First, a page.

Rodchenko and Popova (Tate Modern)

The first room of this exhibition provides a very attractive display of a large number of 'constructivist' paintings, some of which I enjoyed individually too. The next few rooms give a sense of the experiments made and progress achieved in painting and there are some interesting mobiles - my word, not theirs.

After a while though, I was struck by how arrogant Rodchenko had become, with his pronouncements first on the unique importance of lines and then his declaration of the end of painting. This remains as an irritation throughout the remainder of the exhibition, and I found the series of preparatory drawings scruffy and repetitive.

I was cheered at this stage by some rather attractive figures painted by Rodchenko's wife, Stepanova and the exhibition contains works by other artists too.

The final rooms are dominated by the group's contributions to Soviet propaganda in films, pamphlets and posters. The style of these is recognisible and is what I associate with the period and there is a lot of historical interest too.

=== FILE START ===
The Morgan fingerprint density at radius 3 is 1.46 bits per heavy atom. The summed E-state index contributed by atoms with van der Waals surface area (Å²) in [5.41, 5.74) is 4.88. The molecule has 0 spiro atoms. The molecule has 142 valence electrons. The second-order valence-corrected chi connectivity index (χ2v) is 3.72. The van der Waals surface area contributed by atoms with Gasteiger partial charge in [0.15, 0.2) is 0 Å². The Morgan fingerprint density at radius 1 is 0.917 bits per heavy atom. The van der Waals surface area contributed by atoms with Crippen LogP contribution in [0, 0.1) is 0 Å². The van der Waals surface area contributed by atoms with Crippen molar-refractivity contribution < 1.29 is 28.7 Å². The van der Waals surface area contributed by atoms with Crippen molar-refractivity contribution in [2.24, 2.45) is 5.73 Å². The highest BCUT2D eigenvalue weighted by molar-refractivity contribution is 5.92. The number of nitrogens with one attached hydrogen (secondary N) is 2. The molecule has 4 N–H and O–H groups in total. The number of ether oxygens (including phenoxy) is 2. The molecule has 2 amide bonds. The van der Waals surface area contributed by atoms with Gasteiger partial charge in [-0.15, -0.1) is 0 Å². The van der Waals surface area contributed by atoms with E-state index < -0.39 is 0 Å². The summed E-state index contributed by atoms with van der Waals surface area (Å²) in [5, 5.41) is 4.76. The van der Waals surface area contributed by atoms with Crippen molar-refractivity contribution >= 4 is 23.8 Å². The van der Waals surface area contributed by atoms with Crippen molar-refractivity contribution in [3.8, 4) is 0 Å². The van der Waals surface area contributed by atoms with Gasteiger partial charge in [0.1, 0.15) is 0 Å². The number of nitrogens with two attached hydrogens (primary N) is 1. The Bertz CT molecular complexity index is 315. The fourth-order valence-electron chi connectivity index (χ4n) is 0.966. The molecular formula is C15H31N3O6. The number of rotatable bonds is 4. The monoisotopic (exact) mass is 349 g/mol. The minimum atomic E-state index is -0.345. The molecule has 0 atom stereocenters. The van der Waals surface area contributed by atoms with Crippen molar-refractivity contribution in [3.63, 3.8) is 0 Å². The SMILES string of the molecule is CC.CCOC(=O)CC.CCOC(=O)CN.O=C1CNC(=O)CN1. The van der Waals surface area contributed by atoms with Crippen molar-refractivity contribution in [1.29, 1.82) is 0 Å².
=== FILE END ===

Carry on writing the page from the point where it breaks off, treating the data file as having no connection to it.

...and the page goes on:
Clearly the political aspects of the work were important to these artists and they could paint but I nearly left the exhibition feeling petulant about their self-importance - despite a note stating that Stalin ordered a return to proper paintings on easels which put an end to theirwork.

The very last room is unexpected. I found it charming, if a little uncomfortable - I think you will know what I mean! I eventually left feeling pleased I had been.